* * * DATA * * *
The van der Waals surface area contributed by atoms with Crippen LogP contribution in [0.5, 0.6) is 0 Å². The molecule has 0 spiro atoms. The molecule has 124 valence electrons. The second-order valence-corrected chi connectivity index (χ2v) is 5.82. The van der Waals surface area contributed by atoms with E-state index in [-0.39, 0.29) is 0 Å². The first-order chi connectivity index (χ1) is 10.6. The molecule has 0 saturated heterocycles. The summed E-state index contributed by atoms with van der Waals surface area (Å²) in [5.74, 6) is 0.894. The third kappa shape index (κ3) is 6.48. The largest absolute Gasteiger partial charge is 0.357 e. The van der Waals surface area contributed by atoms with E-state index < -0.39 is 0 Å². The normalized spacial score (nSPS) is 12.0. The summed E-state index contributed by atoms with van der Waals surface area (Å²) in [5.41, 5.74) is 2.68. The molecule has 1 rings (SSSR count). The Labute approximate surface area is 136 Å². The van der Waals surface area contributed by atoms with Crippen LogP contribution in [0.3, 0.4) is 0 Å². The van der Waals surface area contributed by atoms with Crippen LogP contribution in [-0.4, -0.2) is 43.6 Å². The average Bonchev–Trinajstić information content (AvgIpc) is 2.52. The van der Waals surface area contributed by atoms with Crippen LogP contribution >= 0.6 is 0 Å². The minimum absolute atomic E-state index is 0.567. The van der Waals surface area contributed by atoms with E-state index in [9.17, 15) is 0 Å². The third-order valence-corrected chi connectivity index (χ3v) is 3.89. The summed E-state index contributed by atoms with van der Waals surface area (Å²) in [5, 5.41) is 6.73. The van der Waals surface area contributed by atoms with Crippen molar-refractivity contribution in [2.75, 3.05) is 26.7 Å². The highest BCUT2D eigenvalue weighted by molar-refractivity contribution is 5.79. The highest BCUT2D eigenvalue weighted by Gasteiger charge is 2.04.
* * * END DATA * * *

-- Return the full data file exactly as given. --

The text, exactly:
The van der Waals surface area contributed by atoms with Crippen LogP contribution in [0.5, 0.6) is 0 Å². The molecule has 0 spiro atoms. The molecule has 124 valence electrons. The second-order valence-corrected chi connectivity index (χ2v) is 5.82. The van der Waals surface area contributed by atoms with E-state index in [-0.39, 0.29) is 0 Å². The first-order chi connectivity index (χ1) is 10.6. The molecule has 0 saturated heterocycles. The summed E-state index contributed by atoms with van der Waals surface area (Å²) in [5.74, 6) is 0.894. The third kappa shape index (κ3) is 6.48. The largest absolute Gasteiger partial charge is 0.357 e. The van der Waals surface area contributed by atoms with E-state index < -0.39 is 0 Å². The normalized spacial score (nSPS) is 12.0. The summed E-state index contributed by atoms with van der Waals surface area (Å²) in [5.41, 5.74) is 2.68. The molecule has 1 rings (SSSR count). The Labute approximate surface area is 136 Å². The van der Waals surface area contributed by atoms with Crippen LogP contribution in [0.3, 0.4) is 0 Å². The van der Waals surface area contributed by atoms with Crippen LogP contribution in [-0.4, -0.2) is 43.6 Å². The average Bonchev–Trinajstić information content (AvgIpc) is 2.52. The van der Waals surface area contributed by atoms with Crippen LogP contribution >= 0.6 is 0 Å². The minimum absolute atomic E-state index is 0.567. The van der Waals surface area contributed by atoms with E-state index in [9.17, 15) is 0 Å². The third-order valence-corrected chi connectivity index (χ3v) is 3.89. The summed E-state index contributed by atoms with van der Waals surface area (Å²) in [5, 5.41) is 6.73. The van der Waals surface area contributed by atoms with Crippen molar-refractivity contribution in [2.75, 3.05) is 26.7 Å². The highest BCUT2D eigenvalue weighted by molar-refractivity contribution is 5.79. The highest BCUT2D eigenvalue weighted by Gasteiger charge is 2.04.